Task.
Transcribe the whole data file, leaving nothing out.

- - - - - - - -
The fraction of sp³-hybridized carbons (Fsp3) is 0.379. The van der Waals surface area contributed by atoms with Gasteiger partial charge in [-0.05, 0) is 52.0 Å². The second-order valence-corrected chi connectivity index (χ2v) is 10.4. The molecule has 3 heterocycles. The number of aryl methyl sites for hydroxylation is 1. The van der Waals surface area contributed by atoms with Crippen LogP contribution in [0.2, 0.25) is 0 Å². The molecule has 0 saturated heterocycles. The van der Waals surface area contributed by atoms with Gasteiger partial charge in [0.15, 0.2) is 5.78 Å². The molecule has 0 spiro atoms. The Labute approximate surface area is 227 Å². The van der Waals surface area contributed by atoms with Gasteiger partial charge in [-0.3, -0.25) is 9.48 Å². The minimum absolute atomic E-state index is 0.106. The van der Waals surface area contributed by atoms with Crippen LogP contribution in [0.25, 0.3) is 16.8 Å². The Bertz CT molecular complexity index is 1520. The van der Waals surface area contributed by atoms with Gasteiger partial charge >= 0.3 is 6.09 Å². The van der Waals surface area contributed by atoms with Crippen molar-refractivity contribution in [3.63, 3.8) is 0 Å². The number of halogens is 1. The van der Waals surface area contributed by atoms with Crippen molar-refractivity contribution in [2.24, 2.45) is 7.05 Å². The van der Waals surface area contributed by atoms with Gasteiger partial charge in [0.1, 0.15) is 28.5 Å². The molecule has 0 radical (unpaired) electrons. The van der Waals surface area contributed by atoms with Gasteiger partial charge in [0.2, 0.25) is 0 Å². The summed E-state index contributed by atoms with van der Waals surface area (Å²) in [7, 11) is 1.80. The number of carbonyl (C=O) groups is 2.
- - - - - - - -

The fraction of sp³-hybridized carbons (Fsp3) is 0.379. The van der Waals surface area contributed by atoms with Gasteiger partial charge in [-0.05, 0) is 52.0 Å². The second-order valence-corrected chi connectivity index (χ2v) is 10.4. The molecule has 3 heterocycles. The number of aryl methyl sites for hydroxylation is 1. The van der Waals surface area contributed by atoms with Crippen LogP contribution in [0.2, 0.25) is 0 Å². The molecule has 0 saturated heterocycles. The van der Waals surface area contributed by atoms with Gasteiger partial charge in [0.15, 0.2) is 5.78 Å². The molecule has 0 spiro atoms. The Labute approximate surface area is 227 Å². The van der Waals surface area contributed by atoms with Gasteiger partial charge in [-0.3, -0.25) is 9.48 Å². The minimum absolute atomic E-state index is 0.106. The van der Waals surface area contributed by atoms with Crippen LogP contribution in [0.25, 0.3) is 16.8 Å². The Bertz CT molecular complexity index is 1520. The van der Waals surface area contributed by atoms with Gasteiger partial charge >= 0.3 is 6.09 Å². The van der Waals surface area contributed by atoms with Crippen molar-refractivity contribution in [3.63, 3.8) is 0 Å². The number of halogens is 1. The van der Waals surface area contributed by atoms with Crippen molar-refractivity contribution in [2.24, 2.45) is 7.05 Å². The van der Waals surface area contributed by atoms with Gasteiger partial charge in [0.1, 0.15) is 28.5 Å². The molecule has 0 radical (unpaired) electrons. The van der Waals surface area contributed by atoms with Gasteiger partial charge in [0.2, 0.25) is 0 Å². The summed E-state index contributed by atoms with van der Waals surface area (Å²) in [7, 11) is 1.80. The number of carbonyl (C=O) groups is 2.